There’s a new mantra in Ottawa tonight

There’s a new mantra in Ottawa tonight.  If you are an Ottawa Senators fan or an NHL lover, you will know exactly what I am talking about.  It goes like this: “PAGEAU, PAGEAU, PAGEAU, PAGEAU….PAGEAU, PAGEAU”  sung to the tune of that other popular NHL chant OLÈ, OLÈ, OLÈ, OLÈ….OLÈ OLÈ

Pageau

 

The Ottawa Senators beat the visiting New York Rangers, 6-5 in double overtime, after being down 5-3 with a little over 3 minutes left in regulation time.  What a comeback, what a game!  The win puts the Senators ahead 2-0 in a best of 7 game series, round two in the NHL playoffs for the Stanley Cup.

Pageau

The reason for the mantra is that Jean-Gabriel Pageau scored 4 of the 6 Ottawa goals, including the OT winner.   To be more precise, 4 goals in 4 shots on net.  I would love to know Henrik Lundqvist’s (the Rangers’ goaltender) thoughts as he saw him streaking down the ice towards him in overtime.  Maybe, “oh no, not him again”

The fans serenaded him a few times tonite with the mantra (after each goal) but none louder than during his solo skate as he was announced the first star of the game.  It was absolutely deafening, in fact, you could not hear the announcer declare him the first star.  Not that he had to, we all knew who the best guy on the ice was tonight.

The fans were still chanting as they cleared out of the CTC, to the parking lots and beyond, honking their car horns and waving their flags…

My voice is hoarse; I too was chanting and cheering at the top of my lungs.

New NHL intentional injuries rule called for

I believe that a new NHL rule should be implemented to reduce intentional injuries in hockey.  The rule would apply to those players that viciously injure their opponents putting them out of the game and possibly several games.  The offending player should be suspended for as many games as the injured player is out. Simple. Effective. Fair. Justice.

There are far too many whacks with the hockey sticks (slashing in hockey lingo) injuring players.  I am not talking about incidental nips, I am referring to the intentional slashes at a players hand. Two years ago P.K. Subban of the (then) Montreal Canadiens put Mark Stone of the Ottawa Senators out for the season with a fractured wrist from a slash to the hand.

It should not matter if the victim or the offender is the best player in the league or a fourth liner; the rule should be consistent to make it effective.  The quality of player is another can of worms; many believe Sidney Crosby (arguably the best player in the NHL) gets away with much more than the average player because of his elevated status in the game.

Did you see the whack (slash) on Marc Methot’s hand compliments of the great Sidney Crosby last night as the Ottawa Senators played (beat) the Pittsburgh Penguins?  Maybe not the slash, because apparently, the referees did not see that either.  Although it was displayed on the scoreboard for the Ottawa fans at the game to see.   We (viewers at home too) all saw Methot’s bloody finger with the nail and skin hanging off the end.  We all saw Crosby skate off with a bored (no remorse there) look on his face too. No apology was issued either.   Word is if the hit had been higher on the hand, Methot may have lost his finger.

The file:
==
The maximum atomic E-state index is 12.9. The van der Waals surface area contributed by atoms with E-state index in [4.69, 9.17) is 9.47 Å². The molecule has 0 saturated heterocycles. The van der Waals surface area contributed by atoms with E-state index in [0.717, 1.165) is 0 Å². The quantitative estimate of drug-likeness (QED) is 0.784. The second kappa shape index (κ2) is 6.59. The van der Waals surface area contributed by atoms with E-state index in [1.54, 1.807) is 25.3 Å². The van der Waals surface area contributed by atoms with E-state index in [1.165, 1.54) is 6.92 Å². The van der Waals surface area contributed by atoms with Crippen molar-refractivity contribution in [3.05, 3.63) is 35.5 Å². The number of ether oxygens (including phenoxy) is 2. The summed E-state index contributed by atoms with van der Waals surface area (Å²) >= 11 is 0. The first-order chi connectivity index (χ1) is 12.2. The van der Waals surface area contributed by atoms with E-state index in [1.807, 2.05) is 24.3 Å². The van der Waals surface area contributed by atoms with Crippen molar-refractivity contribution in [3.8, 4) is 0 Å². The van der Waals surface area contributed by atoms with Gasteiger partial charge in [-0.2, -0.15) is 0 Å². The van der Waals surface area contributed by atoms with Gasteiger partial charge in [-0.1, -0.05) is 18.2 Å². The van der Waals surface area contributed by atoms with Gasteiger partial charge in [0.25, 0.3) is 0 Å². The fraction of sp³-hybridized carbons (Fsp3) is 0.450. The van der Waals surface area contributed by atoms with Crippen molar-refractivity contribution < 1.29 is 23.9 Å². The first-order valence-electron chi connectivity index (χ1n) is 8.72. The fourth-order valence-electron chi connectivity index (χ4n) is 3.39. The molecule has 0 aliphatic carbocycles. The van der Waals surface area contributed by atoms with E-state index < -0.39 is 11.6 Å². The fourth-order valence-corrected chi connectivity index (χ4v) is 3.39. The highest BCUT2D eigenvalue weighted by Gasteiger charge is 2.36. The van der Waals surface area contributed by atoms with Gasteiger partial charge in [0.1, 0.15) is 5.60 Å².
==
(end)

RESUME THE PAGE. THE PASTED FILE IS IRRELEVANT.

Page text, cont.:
intentional injuries
Marc Methot missing part of his finger thanks to Sidney Crosby

 

Another funny (not really) fact is that high sticks, regardless of whether they are intentional or not, are always penalized.  In fact, the victim tries very hard to produce blood to get an additional two minutes added to the penalty.   The referee even checks the victim over for the presence of blood before deciding to give the perpetrator two or four minutes in the sin bin.

The blood was pretty evident at the end of Methot’s finger, for all to see.  No penalty call from the refs though.  Was that because Sidney Crosby was the offender?  Sure looked that way…

Methot is out for several weeks; Crosby is playing again tonight.  Where is the justice in that?  A new NHL injury rule might help, certainly wouldn’t hurt!

 

Bipartisan hockey fans

There is nothing worse when you go to an NHL game to support the home team and there are more (and louder) hockey fans supporting the opposing team.  This happens alot at Ottawa Senators‘  home games.  It is bad enough watching on TV, but when you are actually at the game it is brutal.  Last night was a great example when the Senators hosted the Montreal Canadians.  If you were listening to the game from a distance (not right in front of the TV) you could not tell which team scored when the commentator yelled “scores!”

I assume this bipartisan crowd phenomenon is because anyone that has moved to Ottawa for work as an adult is old enough to have grown up with another team as their favourite.  On the flip side, anyone younger than 30 years of age living in Ottawa has grown up with the Senators as their home team since the Senators franchise was only revived in Ottawa in 1992, after being off the NHL radar since 1934.

I grew up in Cornwall, Ontario a small city a little over an hour east and south of Ottawa.  In the sixties and seventies, if you lived in Cornwall, hockey fans cheered for the Montreal Canadians or the Toronto Maple Leafs.  The choice was predominantly based on whether you were French-speaking (Montreal) or English speaking (Toronto).  My father was an avid Toronto Maple Leaf fan, so we six children were too.  When I moved to Ottawa and had three sons, as soon as they were old enough to love hockey and the Senators, I was a convert.

However, when I moved to Ottawa and had three sons, as soon as they were old enough to love hockey and the Senators, I was a convert.  It is hard not to get caught up in the excitement of a local team, especially as we live 5 minutes from the Canadian Tire Center, the arena the Senators call home.

Whatever happened to home ice advantage?

hockey fans